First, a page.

March 15, 2022 — Based on court documents and letters of commendation from state’s attorneys and federal law enforcement in multiple jurisdictions confirming his veracity as a witness, it appears Chicago mob associate Charles (Chuckie Wallace) Miceli should have been allowed to testify at the historic Operation Family Secrets trial in 2007 if he was called by the defense. Miceli is attempting to absolve Chicago Outfit consigliere Joey (The Clown) Lombardo of a murder from the 1970s. A convicted felon and former cop, Miceli grew up around Lombardo on the Windy City’s near Westside.
Lombardo was found guilty of killing his former business partner Danny Seifert on the morning of September 27, 1974 and sentenced to life in prison by U.S. District Court Judge James Zagel. Seifert had decided to cooperate with the FBI in a Teamsters union pension-fund fraud case Lombardo and other Chicago mobsters were facing connected to a pail manufacturing company in New Mexico. He was slain in front of his wife and young son, named Joey, after Lombardo himself, at his Bensenville, Illinois plastics factory.
Back in 2005, Miceli petitioned Zagel to be able to take the stand at the upcoming Family Secrets trial, claiming he witnessed Seifert’s slaying by a dirty cop as an 8-year old boy, but had his potential testimony barred due to Zagel ruling that the then-incarcerated Miceli had no credibility. Lombardo’s defense attorney, Rick Halprin, failed to notify Lombardo of Miceli’s attempt to testify on his behalf and Lombardo didn’t become aware of Miceli’s story until he uncovered it in court records in the final years of his life.
Lombardo was a fugitive of justice when Miceli came forward. Halprin committed suicide in 2013 at his Hyde Park apartment.
The 90-year old Joey the Clown died of throat cancer in the fall of 2019 after a storied career in the Midwest underworld. He penned a hand-written pleading to the court in the months before he passed in a last-ditch effort to mount an appeal based on Miceli’s account and Zagel’s decision to exclude it from the case. Lombardo tried placing a murder contract on Zagel’s head from prison and was transferred to the SuperMax facility in Florence, Colorado to live out his final days in 23-hour lockdown. Zagel left the benchin 2016.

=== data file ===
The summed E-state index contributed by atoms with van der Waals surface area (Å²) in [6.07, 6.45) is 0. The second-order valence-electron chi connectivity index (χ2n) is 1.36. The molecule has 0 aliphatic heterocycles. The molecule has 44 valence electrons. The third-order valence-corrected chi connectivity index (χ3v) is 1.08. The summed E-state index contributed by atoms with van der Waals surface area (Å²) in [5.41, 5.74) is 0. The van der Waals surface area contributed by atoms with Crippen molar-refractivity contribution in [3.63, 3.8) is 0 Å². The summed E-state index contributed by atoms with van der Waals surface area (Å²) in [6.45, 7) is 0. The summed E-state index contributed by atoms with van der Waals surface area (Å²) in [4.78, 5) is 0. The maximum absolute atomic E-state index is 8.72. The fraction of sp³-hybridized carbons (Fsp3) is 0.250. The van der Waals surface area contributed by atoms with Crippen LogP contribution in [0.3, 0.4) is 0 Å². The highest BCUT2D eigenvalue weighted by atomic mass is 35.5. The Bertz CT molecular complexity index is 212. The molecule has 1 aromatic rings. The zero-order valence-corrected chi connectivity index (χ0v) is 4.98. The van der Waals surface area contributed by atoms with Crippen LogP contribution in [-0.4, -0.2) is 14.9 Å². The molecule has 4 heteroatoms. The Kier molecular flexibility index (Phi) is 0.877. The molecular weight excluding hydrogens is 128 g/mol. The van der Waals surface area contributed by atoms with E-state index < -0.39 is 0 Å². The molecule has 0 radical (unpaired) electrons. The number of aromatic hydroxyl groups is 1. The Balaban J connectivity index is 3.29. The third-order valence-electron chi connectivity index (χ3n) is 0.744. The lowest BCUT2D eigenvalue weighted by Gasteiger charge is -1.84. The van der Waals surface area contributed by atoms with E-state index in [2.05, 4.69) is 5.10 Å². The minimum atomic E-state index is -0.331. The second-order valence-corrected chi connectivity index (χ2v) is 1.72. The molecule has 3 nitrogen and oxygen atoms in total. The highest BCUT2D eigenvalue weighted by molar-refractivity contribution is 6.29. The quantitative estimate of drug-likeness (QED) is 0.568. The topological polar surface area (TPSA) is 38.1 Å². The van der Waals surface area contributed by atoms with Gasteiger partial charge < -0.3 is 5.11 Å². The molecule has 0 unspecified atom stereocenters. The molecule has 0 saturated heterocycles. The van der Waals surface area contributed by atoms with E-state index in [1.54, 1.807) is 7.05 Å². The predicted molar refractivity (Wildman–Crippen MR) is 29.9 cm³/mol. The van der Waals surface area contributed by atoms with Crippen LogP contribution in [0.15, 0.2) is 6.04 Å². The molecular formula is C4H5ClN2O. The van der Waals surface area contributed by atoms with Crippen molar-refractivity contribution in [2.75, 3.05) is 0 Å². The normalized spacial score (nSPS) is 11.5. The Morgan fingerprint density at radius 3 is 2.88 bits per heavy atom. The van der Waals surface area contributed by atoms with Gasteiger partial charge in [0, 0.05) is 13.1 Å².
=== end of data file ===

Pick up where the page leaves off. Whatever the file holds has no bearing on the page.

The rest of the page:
Operation Family Secrets famously charged several Chicago mob figures with 18 gangland homicides dating back more than 30 years. Seifert’s slaying was one of many previous cold-case Outfit hits finally solved by Family Secrets. The 2007 trial was the federal government’s biggest assault against organized crime since the Commission Case in the 1980s that took down the dons of all Five Families in the New York mafia.
Lombardo lorded over the Windy City’s Westside, captaining the Outfit’s Grand Avenue crew. According to Chicago Crime Commission charts and FBI records, Joey the Clown got upped to his consigliere post in 1992 upon his release from federal prison for bribery and Las Vegas casino skimming.
Danny Seifert hung around with Grand Avenue crew in the late 1960s and early 1970s, eventually becoming a front for mob business ventures. Miceli says he was an eyewitness to the Seifert hit as a young boy and it was Chicago Policeman Rick Madeja who shot Seifert to death. Madeja, 81, was kicked off the police force following a 1980 bust for selling gun silencers.
Miceli, 56, served a decade in a Florida state prison for defrauding investors of hundreds of thousands of dollars in purported nightclub investments. His cooperation with the government began 13 years before the Family Secrets case was filed with the successful prosecution of former Cook County Chief Investigator Jack Novelli in 1992.
The Latin Kings street gang put a hit out on Miceli in December 1995 and he was subsequently the victim of a brutal home invasion and physical assault that landed him in the hospital for two weeks, per court filings. Part of Miceli’s cooperation included stopping a murder contract put out for New York mob princess and reality television star, Vickie Gotti Agnello, the daughter of the deceased “Dapper Don,” the iconic John Gotti of the Gambino crime family. Most of Miceli’s cooperation related to political corruption and dirty policemen.